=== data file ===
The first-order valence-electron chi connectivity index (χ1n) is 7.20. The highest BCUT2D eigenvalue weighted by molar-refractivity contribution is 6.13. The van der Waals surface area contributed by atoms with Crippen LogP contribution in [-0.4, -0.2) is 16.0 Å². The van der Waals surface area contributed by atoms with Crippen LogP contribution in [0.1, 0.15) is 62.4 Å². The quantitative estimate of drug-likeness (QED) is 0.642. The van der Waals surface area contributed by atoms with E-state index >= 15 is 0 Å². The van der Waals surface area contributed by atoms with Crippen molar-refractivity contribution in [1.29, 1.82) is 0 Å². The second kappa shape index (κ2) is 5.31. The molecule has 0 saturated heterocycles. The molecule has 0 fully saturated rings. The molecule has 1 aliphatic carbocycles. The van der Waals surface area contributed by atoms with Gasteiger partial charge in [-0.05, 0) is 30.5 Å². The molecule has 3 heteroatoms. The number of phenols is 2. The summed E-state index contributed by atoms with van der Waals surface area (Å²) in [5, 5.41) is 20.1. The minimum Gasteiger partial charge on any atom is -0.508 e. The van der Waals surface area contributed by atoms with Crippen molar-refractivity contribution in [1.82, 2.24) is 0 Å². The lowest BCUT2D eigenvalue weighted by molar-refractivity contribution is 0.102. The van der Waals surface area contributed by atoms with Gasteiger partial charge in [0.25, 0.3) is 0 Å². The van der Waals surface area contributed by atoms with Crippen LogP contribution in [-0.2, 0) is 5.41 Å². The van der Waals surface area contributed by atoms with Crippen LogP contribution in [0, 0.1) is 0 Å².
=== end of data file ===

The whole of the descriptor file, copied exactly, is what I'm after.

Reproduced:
The first-order valence-electron chi connectivity index (χ1n) is 7.20. The highest BCUT2D eigenvalue weighted by molar-refractivity contribution is 6.13. The van der Waals surface area contributed by atoms with Crippen LogP contribution in [-0.4, -0.2) is 16.0 Å². The van der Waals surface area contributed by atoms with Crippen LogP contribution in [0.1, 0.15) is 62.4 Å². The quantitative estimate of drug-likeness (QED) is 0.642. The van der Waals surface area contributed by atoms with E-state index >= 15 is 0 Å². The van der Waals surface area contributed by atoms with Crippen molar-refractivity contribution in [1.29, 1.82) is 0 Å². The second kappa shape index (κ2) is 5.31. The molecule has 0 saturated heterocycles. The molecule has 0 fully saturated rings. The molecule has 1 aliphatic carbocycles. The van der Waals surface area contributed by atoms with Gasteiger partial charge in [-0.05, 0) is 30.5 Å². The molecule has 3 heteroatoms. The number of phenols is 2. The summed E-state index contributed by atoms with van der Waals surface area (Å²) in [5, 5.41) is 20.1. The minimum Gasteiger partial charge on any atom is -0.508 e. The van der Waals surface area contributed by atoms with Crippen molar-refractivity contribution in [1.82, 2.24) is 0 Å². The lowest BCUT2D eigenvalue weighted by molar-refractivity contribution is 0.102. The van der Waals surface area contributed by atoms with Gasteiger partial charge in [0.25, 0.3) is 0 Å². The van der Waals surface area contributed by atoms with Crippen LogP contribution in [-0.2, 0) is 5.41 Å². The van der Waals surface area contributed by atoms with Crippen LogP contribution in [0, 0.1) is 0 Å².